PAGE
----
I am taking part in the 52 Ancestors in 52 Weeks challenge for 2021. The challenge is organised by Amy Johnson Crow who provides a weekly writing prompt. I should have completed all 52 prompts by now, but I’m nearly there.
I was not sure where to take this prompt and decided to type “Lines” into Google. One of the suggestions was wires which made me think of my Grandfather, Robert Humphrey Hopkinson, who worked at Richard Johnson and Nephew Wireworks in Ambergate, Derbyshire.
Bob Hopkinson, as he was known, was born 23 June 1923 in Derbyshire, the son of Thomas Humphrey Hopkinson and Adelaide May Stewardson. When he was 3 1/2 years old his sister Adelaide Myrtle Hopkinson was born and 10 years later his mother died of throat cancer.
When WW2 broke out Bob was living with his widowed father in Crich. He was working as a farm labourer. I have not yet found his sister on the 1939 Register, but I believe she went to live with her mother’s family.
From 1941 to 1946 Bob served in the RAF.
After the war my grandfather was employed at Richard Johnson and Nephew wireworks in Ambergate. He worked shifts and was, I believe, a die grinder. The wireworks were a major employer for the residents of Crich. They had a factory in Manchester as well as Derbyshire and during the war had supplied galvanised wire for the PLUTO pipeline (pipe line under the ocean).
In 1956 Richard Johnson and Nephew copper tape and steel armouring wire was used in the first transatlantic telephone cable. I can only imagine that my grandfather was involved in this in some way.
In 1950 he was involved in an accident at work, his niece told me, “his arm was caught in one of the machines and it was only due to the quick thinking of another employee turning off the machinery that his injuries were not more severe. His arm was seriously ‘mangled’ and he spent some time in hospital. To save his arm the surgeons took some bone from his leg and grafted it to his arm. I don’t know if you remember he always walked with a slight limp and his arm was slightly misshapen but at least he could use it.”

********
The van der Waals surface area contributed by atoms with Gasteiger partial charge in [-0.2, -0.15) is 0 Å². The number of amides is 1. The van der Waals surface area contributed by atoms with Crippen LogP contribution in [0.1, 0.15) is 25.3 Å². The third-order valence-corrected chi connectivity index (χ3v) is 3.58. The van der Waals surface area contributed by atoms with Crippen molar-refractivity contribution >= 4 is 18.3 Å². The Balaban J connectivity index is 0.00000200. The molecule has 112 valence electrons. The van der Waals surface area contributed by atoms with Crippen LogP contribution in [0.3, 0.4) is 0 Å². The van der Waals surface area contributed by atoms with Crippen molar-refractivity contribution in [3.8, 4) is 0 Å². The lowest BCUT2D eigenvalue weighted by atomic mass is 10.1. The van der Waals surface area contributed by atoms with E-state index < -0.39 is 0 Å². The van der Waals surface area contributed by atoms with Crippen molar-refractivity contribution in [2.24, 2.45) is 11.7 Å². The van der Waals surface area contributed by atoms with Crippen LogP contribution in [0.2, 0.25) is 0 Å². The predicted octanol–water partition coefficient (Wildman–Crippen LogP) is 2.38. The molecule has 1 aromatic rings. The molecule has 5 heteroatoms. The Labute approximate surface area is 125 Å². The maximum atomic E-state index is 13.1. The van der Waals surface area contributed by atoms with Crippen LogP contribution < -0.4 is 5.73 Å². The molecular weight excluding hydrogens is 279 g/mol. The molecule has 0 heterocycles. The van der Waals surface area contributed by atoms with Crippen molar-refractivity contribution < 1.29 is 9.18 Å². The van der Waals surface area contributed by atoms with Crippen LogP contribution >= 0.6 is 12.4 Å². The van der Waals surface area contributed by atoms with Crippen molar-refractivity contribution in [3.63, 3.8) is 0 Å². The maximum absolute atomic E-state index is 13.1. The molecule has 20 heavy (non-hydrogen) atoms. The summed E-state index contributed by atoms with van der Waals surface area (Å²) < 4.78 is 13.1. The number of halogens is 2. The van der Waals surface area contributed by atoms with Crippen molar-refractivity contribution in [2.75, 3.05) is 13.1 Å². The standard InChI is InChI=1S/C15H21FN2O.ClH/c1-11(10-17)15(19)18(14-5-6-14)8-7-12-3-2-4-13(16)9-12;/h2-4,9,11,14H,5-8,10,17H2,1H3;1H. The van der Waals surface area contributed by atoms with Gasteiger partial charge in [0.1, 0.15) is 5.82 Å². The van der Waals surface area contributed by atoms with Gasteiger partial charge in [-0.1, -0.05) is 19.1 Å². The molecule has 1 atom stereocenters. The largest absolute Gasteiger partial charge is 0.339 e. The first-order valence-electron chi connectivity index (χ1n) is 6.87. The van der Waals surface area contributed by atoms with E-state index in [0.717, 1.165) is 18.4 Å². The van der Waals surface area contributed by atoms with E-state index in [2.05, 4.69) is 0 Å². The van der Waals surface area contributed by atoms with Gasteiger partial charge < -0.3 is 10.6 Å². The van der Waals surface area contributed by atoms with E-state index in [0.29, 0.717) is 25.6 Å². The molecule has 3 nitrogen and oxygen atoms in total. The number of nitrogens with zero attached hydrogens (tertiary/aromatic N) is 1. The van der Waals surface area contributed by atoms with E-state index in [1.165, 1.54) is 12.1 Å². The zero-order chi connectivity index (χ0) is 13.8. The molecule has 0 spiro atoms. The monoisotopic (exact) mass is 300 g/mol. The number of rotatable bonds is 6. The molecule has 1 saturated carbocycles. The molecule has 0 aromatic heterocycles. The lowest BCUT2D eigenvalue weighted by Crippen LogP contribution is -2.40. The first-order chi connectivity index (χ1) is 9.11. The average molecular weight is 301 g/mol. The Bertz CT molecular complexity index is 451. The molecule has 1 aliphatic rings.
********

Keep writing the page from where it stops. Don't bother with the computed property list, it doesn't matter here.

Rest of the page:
Granpa retired in about 1984 and about ten years later the factory closed. Images of the closed factory can be seen here. https://www.derelictplaces.co.uk/threads/ambergate-wireworks.34614/ and here https://www.flickr.com/photos/johnorme/with/8408447021/ It looks very sad and neglected.
That has all changed again and the site is now home to a whisky distillery. White Peak Distillery have made their home at the former Johnson & Nephew Wire Works, in what is now the Derwent Valley UNESCO World Heritage site, with the still placed in what Bob Hopkinson would have known as the old Maintenance and Stores Sheds. Their first whisky, Wire Works Whisky, was released just last week, and I cannot wait to try it. They also produce rum and gin. My next visit to Derbyshire will have to include a distillery tour so I can see where Granpa made wire and whisky is now made.
While writing this I have learned that there is another connection the Johnson and Nephew company. Our closest neighbours when we lived in Cheshire in the early 1980s were part of the Johnson family who had recently sold the company. It is a small world!
Other posts about this family
- Patilla, Peter. Johnson and Nephew Ambergate Wireworks. http://www.crichparish.co.uk/newwebpages/wireworks2.html : accessed 06 February 2022.
- Grace’s Guide Ltd. Richard Johnson and Nephew. https://www.gracesguide.co.uk/Richard_Johnson_and_Nephew : accessed 06 February 2022.
- Burns. Bill. Richard Johnson & Nephew. https://atlantic-cable.com/CableCos/RichardJohnson/index.htm : accessed 06 February 2022.
- Derby Daily Telegraph. (1950) Ambergate Accident. Derby Daily Telegraph. 28 August. p. 12c. https://www.britishnewspaperarchive.co.uk/viewer/bl/0000521/19500828/062/0012 : accessed 21 December 2020.
- Bowler, B. (2010) Re: Hopkinson. Email to Ruth Willmore, 22 August, 15:27.
- White Peak Distillery Ltd. The Wire Works. https://www.whitepeakdistillery.co.uk/waiting-for-whisky/ : accessed 06 February 2022.